Quercetin is a pigment in many plants, fruits, and vegetables. It has powerful antioxidant properties and may help protect against certain health conditions, including heart disease

People can get quercetin through a balanced diet or by taking a supplement.

This article details the possible benefits of quercetin. It also looks at the potential side effects.

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Quercetin is a flavonol, which is a sub-category of flavonoids.

Flavonoids are phytochemical compounds in plants, fruits, herbs, vegetables and nuts. Humans cannot make quercetin in their bodies, but many fruits, vegetables, and drinks contain it.

Foods and drinks that contain quercetin include:

  • broccoli
  • onions
  • peppers
  • buckwheat
  • capers
  • Brassica vegetables
  • apples
  • grapes
  • berries
  • tea
  • wine
  • many nuts and seeds

Quercetin is one of the most common and well-researched flavonoids.

Possible health benefits of quercetin include:

1. Fighting free radicals

Quercetin has antioxidant properties.

Antioxidants help protect cells against oxidative damage. Oxidative damage occurs when an excess of free radicals in the body overwhelms the body’s antioxidant defenses. The medical term for this is oxidative stress.

Free radicals are unstable molecules in the body that can increase the risk of disease and quicken aging. The body produces free radicals through regular metabolic processes such as energy production.

However, different external factors can contribute to free radical production, including:

Quercetin is a more powerful antioxidant than vitamin C, E, or beta carotene.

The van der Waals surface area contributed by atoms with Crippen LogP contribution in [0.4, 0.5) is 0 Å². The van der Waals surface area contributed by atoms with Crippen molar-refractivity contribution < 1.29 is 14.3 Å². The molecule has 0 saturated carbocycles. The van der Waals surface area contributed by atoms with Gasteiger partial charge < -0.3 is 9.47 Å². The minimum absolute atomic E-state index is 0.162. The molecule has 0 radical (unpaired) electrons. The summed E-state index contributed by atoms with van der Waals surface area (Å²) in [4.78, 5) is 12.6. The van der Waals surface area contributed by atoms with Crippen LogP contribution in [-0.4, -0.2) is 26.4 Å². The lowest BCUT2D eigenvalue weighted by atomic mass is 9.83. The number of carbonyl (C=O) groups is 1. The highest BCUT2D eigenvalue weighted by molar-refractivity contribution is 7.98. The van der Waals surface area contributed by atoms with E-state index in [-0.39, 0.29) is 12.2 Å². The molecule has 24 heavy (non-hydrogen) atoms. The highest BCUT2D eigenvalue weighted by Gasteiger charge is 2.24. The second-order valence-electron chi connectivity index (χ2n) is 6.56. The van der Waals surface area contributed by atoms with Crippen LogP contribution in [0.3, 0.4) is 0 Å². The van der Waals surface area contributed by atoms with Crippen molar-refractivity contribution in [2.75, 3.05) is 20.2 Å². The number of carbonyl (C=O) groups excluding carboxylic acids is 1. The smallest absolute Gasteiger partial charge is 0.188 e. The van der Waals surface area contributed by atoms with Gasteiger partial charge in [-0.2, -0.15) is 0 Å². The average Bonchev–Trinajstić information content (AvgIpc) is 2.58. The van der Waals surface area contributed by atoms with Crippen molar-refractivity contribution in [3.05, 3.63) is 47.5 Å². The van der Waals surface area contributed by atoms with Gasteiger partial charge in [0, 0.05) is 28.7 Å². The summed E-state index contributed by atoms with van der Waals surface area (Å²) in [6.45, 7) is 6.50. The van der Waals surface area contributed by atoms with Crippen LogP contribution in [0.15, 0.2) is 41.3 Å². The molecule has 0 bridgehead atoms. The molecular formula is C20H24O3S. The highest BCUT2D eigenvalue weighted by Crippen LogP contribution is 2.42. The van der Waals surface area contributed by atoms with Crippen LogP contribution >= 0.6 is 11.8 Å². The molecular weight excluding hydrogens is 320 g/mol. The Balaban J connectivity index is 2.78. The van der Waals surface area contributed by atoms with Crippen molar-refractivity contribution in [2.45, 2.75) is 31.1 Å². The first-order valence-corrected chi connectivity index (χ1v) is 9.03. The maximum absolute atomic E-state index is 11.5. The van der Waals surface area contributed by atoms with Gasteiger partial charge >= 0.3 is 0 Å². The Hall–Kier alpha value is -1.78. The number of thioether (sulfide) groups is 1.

2. Reducing inflammation

Inflammation is the body’s natural response to stress and injuries and usually helps the body heal. However, chronic inflammation can harm the body and contribute to specific health conditions. Quercetin can help inhibit inflammation in the body.

While consuming a diet high in quercetin-rich foods may help regulate inflammation, it is unclear whether taking high dose quercetin supplements is beneficial for reducing inflammatory markers

3. Reducing the risk of cancer

Research shows that a diet high in flavonoid-rich fruit and vegetables can lower the risk of certain cancers and slow cancer cell growth. However, more research is necessary to assess the direct links between quercetin intake and cancer risk.

4. Benefitting neurological health

Quercetin may reduce the risk of neurodegenerative diseases, such as Alzheimer’s or Parkinson’s disease.

Oxidative stress contributes to the development of neurodegenerative diseases. Oxidative stress occurs when there is an imbalance of free radicals in the body. The antioxidant properties of quercetin may help fight free radicals.

A 2021 study found that consuming quercetin-rich onion for 24 weeks reduces age-related cognitive decline. Animal studies have also shown quercetin to have a protective effect against cognitive impairment in Alzheimer’s disease.